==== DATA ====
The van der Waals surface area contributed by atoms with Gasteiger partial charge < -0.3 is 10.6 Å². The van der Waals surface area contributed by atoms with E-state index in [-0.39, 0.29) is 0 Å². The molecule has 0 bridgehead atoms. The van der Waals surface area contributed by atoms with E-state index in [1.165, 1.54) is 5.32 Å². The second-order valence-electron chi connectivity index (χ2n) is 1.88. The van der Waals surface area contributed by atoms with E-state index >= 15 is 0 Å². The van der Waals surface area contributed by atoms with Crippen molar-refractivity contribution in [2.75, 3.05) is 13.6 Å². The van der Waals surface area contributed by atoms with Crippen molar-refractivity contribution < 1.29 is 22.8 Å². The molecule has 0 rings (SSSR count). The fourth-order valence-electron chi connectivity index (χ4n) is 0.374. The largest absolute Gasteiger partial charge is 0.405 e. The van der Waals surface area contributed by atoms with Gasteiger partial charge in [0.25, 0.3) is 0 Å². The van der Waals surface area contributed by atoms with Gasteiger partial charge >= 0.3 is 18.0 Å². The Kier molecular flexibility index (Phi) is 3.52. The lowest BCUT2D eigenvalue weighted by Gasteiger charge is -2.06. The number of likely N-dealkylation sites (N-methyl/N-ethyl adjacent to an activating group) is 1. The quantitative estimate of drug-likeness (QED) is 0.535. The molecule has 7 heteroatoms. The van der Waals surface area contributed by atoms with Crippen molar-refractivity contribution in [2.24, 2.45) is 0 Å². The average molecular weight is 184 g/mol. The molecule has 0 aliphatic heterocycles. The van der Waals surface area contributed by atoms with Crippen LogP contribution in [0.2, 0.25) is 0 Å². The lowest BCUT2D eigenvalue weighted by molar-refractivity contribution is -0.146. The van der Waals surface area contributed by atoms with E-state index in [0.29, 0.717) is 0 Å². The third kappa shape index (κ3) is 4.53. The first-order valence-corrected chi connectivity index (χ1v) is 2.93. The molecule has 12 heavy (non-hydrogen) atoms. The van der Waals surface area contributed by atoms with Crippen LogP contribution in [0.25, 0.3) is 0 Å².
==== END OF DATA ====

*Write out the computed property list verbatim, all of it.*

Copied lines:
The van der Waals surface area contributed by atoms with Gasteiger partial charge < -0.3 is 10.6 Å². The van der Waals surface area contributed by atoms with E-state index in [-0.39, 0.29) is 0 Å². The molecule has 0 bridgehead atoms. The van der Waals surface area contributed by atoms with E-state index in [1.165, 1.54) is 5.32 Å². The second-order valence-electron chi connectivity index (χ2n) is 1.88. The van der Waals surface area contributed by atoms with E-state index >= 15 is 0 Å². The van der Waals surface area contributed by atoms with Crippen molar-refractivity contribution in [2.75, 3.05) is 13.6 Å². The van der Waals surface area contributed by atoms with Crippen molar-refractivity contribution < 1.29 is 22.8 Å². The molecule has 0 rings (SSSR count). The fourth-order valence-electron chi connectivity index (χ4n) is 0.374. The largest absolute Gasteiger partial charge is 0.405 e. The van der Waals surface area contributed by atoms with Gasteiger partial charge in [0.25, 0.3) is 0 Å². The van der Waals surface area contributed by atoms with Gasteiger partial charge >= 0.3 is 18.0 Å². The Kier molecular flexibility index (Phi) is 3.52. The lowest BCUT2D eigenvalue weighted by Gasteiger charge is -2.06. The number of likely N-dealkylation sites (N-methyl/N-ethyl adjacent to an activating group) is 1. The quantitative estimate of drug-likeness (QED) is 0.535. The molecule has 7 heteroatoms. The van der Waals surface area contributed by atoms with Crippen molar-refractivity contribution in [2.24, 2.45) is 0 Å². The average molecular weight is 184 g/mol. The molecule has 0 aliphatic heterocycles. The van der Waals surface area contributed by atoms with Crippen LogP contribution in [0.2, 0.25) is 0 Å². The lowest BCUT2D eigenvalue weighted by molar-refractivity contribution is -0.146. The van der Waals surface area contributed by atoms with E-state index in [0.29, 0.717) is 0 Å². The third kappa shape index (κ3) is 4.53. The first-order valence-corrected chi connectivity index (χ1v) is 2.93. The molecule has 12 heavy (non-hydrogen) atoms. The van der Waals surface area contributed by atoms with Crippen LogP contribution in [0.25, 0.3) is 0 Å².